Did you feel the seismic activity around Lake Ontario last week? Luckily, it wasn't the Niagara to Pickering magnetic lineament that moved, sending nuclear power plants crumbling into our drinking water. It was a decision by Hamilton City Council to reject staff's proposal to exempt a new municipal incinerator from a full environmental process.
Hamilton Councillors voted 8-7 against a motion from Public Works to burn garbage on a fast-tracked basis. The decision ensures a public process to review the incinerator proposal and the alternatives. It means government regulators and industry representatives will have to provide evidence, including facts about the dangers of incineration as part of the application. It means decisions will be based on science and that conditions can be drafted to ensure oversight and accountability for the future.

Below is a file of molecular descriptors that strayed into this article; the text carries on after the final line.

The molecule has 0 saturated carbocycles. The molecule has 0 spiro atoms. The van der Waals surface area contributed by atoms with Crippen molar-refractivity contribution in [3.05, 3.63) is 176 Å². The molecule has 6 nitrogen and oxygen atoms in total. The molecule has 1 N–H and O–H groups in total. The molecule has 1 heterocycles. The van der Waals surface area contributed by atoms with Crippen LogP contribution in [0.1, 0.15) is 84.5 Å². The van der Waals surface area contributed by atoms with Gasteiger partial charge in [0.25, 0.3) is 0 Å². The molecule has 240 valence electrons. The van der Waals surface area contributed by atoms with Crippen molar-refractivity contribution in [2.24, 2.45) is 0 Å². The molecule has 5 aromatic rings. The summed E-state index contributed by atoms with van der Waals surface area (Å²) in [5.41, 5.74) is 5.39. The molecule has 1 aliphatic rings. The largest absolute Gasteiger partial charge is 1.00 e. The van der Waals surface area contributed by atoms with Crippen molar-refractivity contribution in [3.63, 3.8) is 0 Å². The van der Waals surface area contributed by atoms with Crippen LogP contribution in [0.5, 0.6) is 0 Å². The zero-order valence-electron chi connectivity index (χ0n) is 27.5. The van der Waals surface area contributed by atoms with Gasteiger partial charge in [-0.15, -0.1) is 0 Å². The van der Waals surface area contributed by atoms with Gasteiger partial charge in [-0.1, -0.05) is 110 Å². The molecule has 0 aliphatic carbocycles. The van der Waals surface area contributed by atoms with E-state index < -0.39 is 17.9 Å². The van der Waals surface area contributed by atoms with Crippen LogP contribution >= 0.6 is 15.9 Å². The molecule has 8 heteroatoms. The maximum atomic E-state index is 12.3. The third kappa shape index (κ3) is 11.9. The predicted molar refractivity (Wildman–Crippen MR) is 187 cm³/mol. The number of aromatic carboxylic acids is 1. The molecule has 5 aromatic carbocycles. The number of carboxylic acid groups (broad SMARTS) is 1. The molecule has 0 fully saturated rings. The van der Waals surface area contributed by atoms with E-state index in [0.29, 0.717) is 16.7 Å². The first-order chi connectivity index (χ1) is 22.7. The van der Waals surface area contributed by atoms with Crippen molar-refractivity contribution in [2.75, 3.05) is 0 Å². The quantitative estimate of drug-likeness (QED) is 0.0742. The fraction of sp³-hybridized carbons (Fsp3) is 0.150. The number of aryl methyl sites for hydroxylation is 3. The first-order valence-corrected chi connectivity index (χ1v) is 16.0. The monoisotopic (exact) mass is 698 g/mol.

Hamilton's decision is an important one because it goes against the unsustainable trend of rolling back environmental protections. For over a decade our regulators have typically cut short environmental decision-making processes in the name of improved efficiency or smart regulation. Be it nuclear power plants, landfills, incinerators or highways, a whole generation of Ontarians have grown up without the benefit of processes that focus on discovering the economic, social and environmental impacts of such matters on their communities.
It is incredibly encouraging to see Hamilton's leaders show the others how it should be done. Brian McHattie, Sam Merulla, Bob Bratina, Brad Clark, Scott Duvall, Bernie Morelli, Terry Whitehead and Chad Collins have demanded that their City meet the highest environmental standard. The tremors from this decision will hopefully move our provincial and federal representatives to start doing the same thing for the province and the country.